Depression is a frustrating, and often seemingly intractable illness. So severe of a public health problem is depression that it is the leading cause of disability worldwide. So if you are struggling to find a workable solution for your depression, you’re not alone. It’s not your fault, and you’re not weak. Like many other illnesses, depression takes time, effort, and dedication to treat. If your antidepressants are not working, here is what you need to know.
Trial and Error With Antidepressants
Antidepressants are just like any other medication. Sometimes they don’t work right away, and less frequently, they don’t work at all. Research consistently shows that most people need to try 2-3 antidepressants before they discover one that works for them. If your antidepressants are not working, talk to your doctor. You have a number of options:
- Sometimes adding a new drug to your current antidepressant amplifies its effects, or reduces the severity of side effects.
- You might switch to a new antidepressant. Even if the drugs are a similar formulation, patients sometimes find that a new drug works great, even when the old one did nothing at all.
- Your doctor might need to increase your dosage. Sometimes you’re simply not getting an adequately high dose of the drug to benefit from it.
The Important Role of Therapy and Counselling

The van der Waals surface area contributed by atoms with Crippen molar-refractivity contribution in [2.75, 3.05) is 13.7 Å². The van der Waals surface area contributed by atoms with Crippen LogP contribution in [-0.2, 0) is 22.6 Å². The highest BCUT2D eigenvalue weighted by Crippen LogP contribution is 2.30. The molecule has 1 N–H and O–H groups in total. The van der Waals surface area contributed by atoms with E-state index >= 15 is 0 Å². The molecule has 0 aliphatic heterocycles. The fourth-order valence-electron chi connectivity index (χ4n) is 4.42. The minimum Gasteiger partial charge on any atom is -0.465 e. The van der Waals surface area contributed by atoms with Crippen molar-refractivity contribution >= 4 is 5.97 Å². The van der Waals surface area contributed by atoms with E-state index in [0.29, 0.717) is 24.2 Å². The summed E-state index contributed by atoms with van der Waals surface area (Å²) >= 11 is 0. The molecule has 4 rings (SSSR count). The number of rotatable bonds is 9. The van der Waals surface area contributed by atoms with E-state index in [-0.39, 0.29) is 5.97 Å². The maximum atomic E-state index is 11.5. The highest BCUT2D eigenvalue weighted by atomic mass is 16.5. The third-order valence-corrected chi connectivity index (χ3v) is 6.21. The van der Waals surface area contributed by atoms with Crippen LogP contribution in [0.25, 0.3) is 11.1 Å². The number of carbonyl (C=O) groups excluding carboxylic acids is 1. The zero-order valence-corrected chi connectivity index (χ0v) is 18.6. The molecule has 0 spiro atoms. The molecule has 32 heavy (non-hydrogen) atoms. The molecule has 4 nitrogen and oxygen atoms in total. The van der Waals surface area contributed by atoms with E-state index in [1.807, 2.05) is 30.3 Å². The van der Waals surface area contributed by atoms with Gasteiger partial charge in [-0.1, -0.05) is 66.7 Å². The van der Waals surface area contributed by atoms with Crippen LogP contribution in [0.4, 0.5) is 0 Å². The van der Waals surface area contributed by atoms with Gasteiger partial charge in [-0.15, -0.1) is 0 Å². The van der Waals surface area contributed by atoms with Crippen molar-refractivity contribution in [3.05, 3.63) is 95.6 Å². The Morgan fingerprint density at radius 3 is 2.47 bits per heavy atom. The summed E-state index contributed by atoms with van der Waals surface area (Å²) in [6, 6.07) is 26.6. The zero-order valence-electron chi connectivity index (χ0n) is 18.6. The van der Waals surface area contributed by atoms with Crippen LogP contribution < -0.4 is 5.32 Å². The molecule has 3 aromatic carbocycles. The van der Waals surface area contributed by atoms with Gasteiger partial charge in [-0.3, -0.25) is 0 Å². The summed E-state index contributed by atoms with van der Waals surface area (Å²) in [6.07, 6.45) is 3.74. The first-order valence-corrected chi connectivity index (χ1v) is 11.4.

Antidepressants are not magic pills. You wouldn’t expect a heart condition to improve with medication alone if you were unwilling to adopt a heart-healthy diet. Antidepressants are much the same. They work alongside what you’re already doing, amplifying its effects. If you only take antidepressants but make no other changes, don’t be surprised if you don’t get better at all.
Research consistently shows that people who pursue counselling alongside antidepressant treatment get better more quickly, are less likely to relapse, and may even be able to stop taking their antidepressants. Counselling offers numerous benefits, including:
- Helping you better understand your relationships.
- Empowering you to make healthy choices that reduce your feelings of depression and hopelessness.
- Helping you make healthier lifestyle choices.
- Offering you solutions that may amplify the effects of your medication.
- Providing you with judgement-free support to process challenging emotions.
- Helping you control your anger with anger management.
Why Lifestyle Matters
Counselling can help, but even counselling may not go far enough. To truly get the most out of your depression treatment, you need to show up for counselling every week prepared to learn, share, and discuss the choices that may be contributing to your depression. Therapy can continue outside the walls of your therapist’s office if you’re willing to try to put what you’ve learned into action. Some other strategies that may help your depression dissipate more quickly include:
- Exercising for 30 minutes per day most days of the week. Exercise can be almost as effective as antidepressant treatment.
- Eating a balanced, healthy diet. Your doctor can help you determine whether certain foods might increase the efficacy of your antidepressant.
- Getting plenty of sleep each night, and not sleeping during the day.
- Spending more time on activities you enjoy.
- Taking time each day to socialise with friends and loved ones.